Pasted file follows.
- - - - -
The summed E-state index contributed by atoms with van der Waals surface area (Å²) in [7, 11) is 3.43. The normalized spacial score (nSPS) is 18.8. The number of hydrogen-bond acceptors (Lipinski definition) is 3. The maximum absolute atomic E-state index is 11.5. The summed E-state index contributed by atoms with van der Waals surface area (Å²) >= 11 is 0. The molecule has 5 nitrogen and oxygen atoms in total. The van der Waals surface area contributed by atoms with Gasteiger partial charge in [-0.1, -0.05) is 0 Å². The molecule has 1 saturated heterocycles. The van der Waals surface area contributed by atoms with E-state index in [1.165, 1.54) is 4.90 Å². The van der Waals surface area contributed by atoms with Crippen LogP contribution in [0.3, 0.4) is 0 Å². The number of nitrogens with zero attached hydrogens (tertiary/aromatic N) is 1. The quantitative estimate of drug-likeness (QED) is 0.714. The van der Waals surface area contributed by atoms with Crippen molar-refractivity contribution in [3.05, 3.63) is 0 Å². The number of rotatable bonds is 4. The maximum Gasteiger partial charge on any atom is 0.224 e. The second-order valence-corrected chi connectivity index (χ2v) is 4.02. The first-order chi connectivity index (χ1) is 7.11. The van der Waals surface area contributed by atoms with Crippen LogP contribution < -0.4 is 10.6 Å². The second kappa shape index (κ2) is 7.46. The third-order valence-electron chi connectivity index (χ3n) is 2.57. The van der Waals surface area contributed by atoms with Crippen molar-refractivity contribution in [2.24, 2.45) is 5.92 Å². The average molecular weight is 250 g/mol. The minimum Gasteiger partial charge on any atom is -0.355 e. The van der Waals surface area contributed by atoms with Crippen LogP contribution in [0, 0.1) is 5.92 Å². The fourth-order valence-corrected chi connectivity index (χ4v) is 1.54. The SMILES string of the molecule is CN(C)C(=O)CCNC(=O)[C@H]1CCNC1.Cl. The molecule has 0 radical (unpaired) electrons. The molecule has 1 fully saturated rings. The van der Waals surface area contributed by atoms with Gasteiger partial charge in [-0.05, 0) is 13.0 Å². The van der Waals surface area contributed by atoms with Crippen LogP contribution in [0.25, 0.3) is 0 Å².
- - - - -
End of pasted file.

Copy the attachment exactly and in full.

The summed E-state index contributed by atoms with van der Waals surface area (Å²) in [7, 11) is 3.43. The normalized spacial score (nSPS) is 18.8. The number of hydrogen-bond acceptors (Lipinski definition) is 3. The maximum absolute atomic E-state index is 11.5. The summed E-state index contributed by atoms with van der Waals surface area (Å²) >= 11 is 0. The molecule has 5 nitrogen and oxygen atoms in total. The van der Waals surface area contributed by atoms with Gasteiger partial charge in [-0.1, -0.05) is 0 Å². The molecule has 1 saturated heterocycles. The van der Waals surface area contributed by atoms with E-state index in [1.165, 1.54) is 4.90 Å². The van der Waals surface area contributed by atoms with Crippen LogP contribution in [0.3, 0.4) is 0 Å². The number of nitrogens with zero attached hydrogens (tertiary/aromatic N) is 1. The quantitative estimate of drug-likeness (QED) is 0.714. The van der Waals surface area contributed by atoms with Crippen molar-refractivity contribution in [3.05, 3.63) is 0 Å². The number of rotatable bonds is 4. The maximum Gasteiger partial charge on any atom is 0.224 e. The second-order valence-corrected chi connectivity index (χ2v) is 4.02. The first-order chi connectivity index (χ1) is 7.11. The van der Waals surface area contributed by atoms with Crippen LogP contribution < -0.4 is 10.6 Å². The second kappa shape index (κ2) is 7.46. The third-order valence-electron chi connectivity index (χ3n) is 2.57. The van der Waals surface area contributed by atoms with Crippen molar-refractivity contribution in [2.24, 2.45) is 5.92 Å². The average molecular weight is 250 g/mol. The minimum Gasteiger partial charge on any atom is -0.355 e. The van der Waals surface area contributed by atoms with Crippen LogP contribution in [0, 0.1) is 5.92 Å². The fourth-order valence-corrected chi connectivity index (χ4v) is 1.54. The SMILES string of the molecule is CN(C)C(=O)CCNC(=O)[C@H]1CCNC1.Cl. The molecule has 0 radical (unpaired) electrons. The molecule has 1 fully saturated rings. The van der Waals surface area contributed by atoms with Gasteiger partial charge in [-0.05, 0) is 13.0 Å². The van der Waals surface area contributed by atoms with Crippen LogP contribution in [0.25, 0.3) is 0 Å².